Essentials fly off shelves AGAIN as Covid cases surge – but Trump adviser says you CAN invite elderly for Thanksgiving

AMERICANS have started panic-buying again with toilet paper and essentials flying off the shelves as coronavirus cases surge.

Shock pics of empty supermarket shelves across the nation are making headlines as the demand for sanitizing products and other essentials are on the rise.

The US has suffered more than 100,000 daily infections for two weeks straight and on Monday reported more than 166,000 new cases.

According the Daily Mail, 20 states have reported all-time highs in Covid-19 related deaths.

Despite these scary stats, Donald Trump's coronavirus adviser Scott Atlas has said families can invite elderly relatives for Thanksgiving – because it could be their last.

Since the start of the pandemic, the US has recorded more than 11.3million confirmed coronavirus cases and 247,000 deaths.

Walmart officials said on Tuesday that the supply chains are struggling to keep up with rising demands, practically with essential items.

According to the officials, the essential items have been harder to stock consistently in locations with spikes in new coronavirus cases.

“We do see big differences, depending on the communities that you’re in. The specific categories where we have the most strain at the present time would be bath tissue and cleaning supplies,” said Walmart CEO John Furner.

CEO Doug McMillon called it “disappointing” to see “as many out-of-stock as we have in consumables right now generally,” although he said the situation had improved since the spring.

However, he added how the company was better prepared to handle the high demands after the first wave at the start of the year.

“It feels to me like we’ll work through this period of time better than we did in the first wave,” McMillon said.

In Seattle, state leaders and grocery retailers are clamping down on panic buying at local grocery stores in the region.

Retailers and state leaders are asking residents to avoid hoarding groceries and cleaning supplies.

“Our supply chain is good. Buying up everything you can get hands on just hurts everybody and there’s no necessity for it right now,” said Governor Jay Inslee.

With Thanksgiving a week away, several governors from New Jersey, California, Iowa, Ohio and New Mexico quickly acts on Monday to restrict gathers ahead of the holiday.

The governors urged their residents to boost face-coverings and practice social distancing in confronting a Covid-19 surge they warned is "out of control."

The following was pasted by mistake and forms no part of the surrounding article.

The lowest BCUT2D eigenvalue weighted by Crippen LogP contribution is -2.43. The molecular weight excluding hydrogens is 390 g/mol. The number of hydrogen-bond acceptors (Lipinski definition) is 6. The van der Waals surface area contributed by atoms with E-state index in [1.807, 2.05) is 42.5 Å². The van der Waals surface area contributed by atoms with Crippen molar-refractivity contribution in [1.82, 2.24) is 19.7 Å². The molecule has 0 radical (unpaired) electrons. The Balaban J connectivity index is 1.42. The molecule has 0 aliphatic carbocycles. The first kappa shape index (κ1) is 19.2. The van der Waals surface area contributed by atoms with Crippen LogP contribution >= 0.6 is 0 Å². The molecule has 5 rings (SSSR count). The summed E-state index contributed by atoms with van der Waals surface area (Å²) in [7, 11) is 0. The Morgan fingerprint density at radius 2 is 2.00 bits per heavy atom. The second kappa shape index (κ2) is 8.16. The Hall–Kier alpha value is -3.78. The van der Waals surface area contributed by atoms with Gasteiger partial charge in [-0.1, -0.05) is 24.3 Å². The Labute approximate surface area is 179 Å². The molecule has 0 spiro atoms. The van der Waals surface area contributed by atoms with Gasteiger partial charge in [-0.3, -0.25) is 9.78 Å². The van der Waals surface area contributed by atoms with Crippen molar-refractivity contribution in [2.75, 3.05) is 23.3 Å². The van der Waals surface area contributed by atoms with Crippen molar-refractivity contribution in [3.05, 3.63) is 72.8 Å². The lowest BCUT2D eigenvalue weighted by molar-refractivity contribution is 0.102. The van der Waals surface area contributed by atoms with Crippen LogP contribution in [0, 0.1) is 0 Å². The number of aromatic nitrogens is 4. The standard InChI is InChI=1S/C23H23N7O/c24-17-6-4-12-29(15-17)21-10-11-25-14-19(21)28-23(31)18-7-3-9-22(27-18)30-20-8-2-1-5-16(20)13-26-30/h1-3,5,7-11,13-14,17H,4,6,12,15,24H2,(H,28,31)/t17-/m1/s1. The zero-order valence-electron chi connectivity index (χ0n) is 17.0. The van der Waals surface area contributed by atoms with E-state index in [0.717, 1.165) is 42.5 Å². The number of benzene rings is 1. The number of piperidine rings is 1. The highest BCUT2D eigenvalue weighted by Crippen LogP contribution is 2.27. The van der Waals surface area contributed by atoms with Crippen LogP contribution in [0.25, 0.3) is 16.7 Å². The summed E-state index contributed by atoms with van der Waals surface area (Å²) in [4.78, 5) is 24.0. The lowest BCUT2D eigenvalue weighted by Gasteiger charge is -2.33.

In New Mexico, Gov Michelle Lujan Grisham’s issues a stay-at-home order, which went into effect Monday.

Only essential businesses, including grocery stores and pharmacies are allowed to remain open.

Contrary to what health officials are warning about a winter surge in Covid-19 cases, Donald Trump’s coronavirus adviser suggested that people should invite their elderly relatives for Thanksgiving “because it might be their last.”

Dr Scott Atlas, a neuroradiologist with zero experience in public health, made the remarks as he attacked lockdowns on Fox News.

“This kind of isolation is a tragedy of the elderly who are now being told ‘don’t see your family at Thanksgiving’,” he said on the news station.

“For many people this is their final Thanksgiving, believe it or not. We have to have a policy… which is a whole person policy. It’s not just about stopping cases of Covid.”

Atlas’ advice conflict the advice issued by Dr Anthony Fauci, who said people need to avoid large gatherings this year, especially involving elder folks.

“You may have to bite the bullet and sacrifice that social gathering unless you’re pretty certain that the people that you’re dealing with are not infected,” Fauci said last month.

In Virginia, large chains like Walmart and Kroger are already experiencing a second wave of panic buying, according to ABC8 News.

“There will be a second rush. I am very confident in my store and what we have now. They learned from what happened six months ago and they brought product in early,” local store owner Norm Gold told the station.

In Indianapolis, images show empty aisles as shoppers stock up for the holidays.

Source: Read Full Article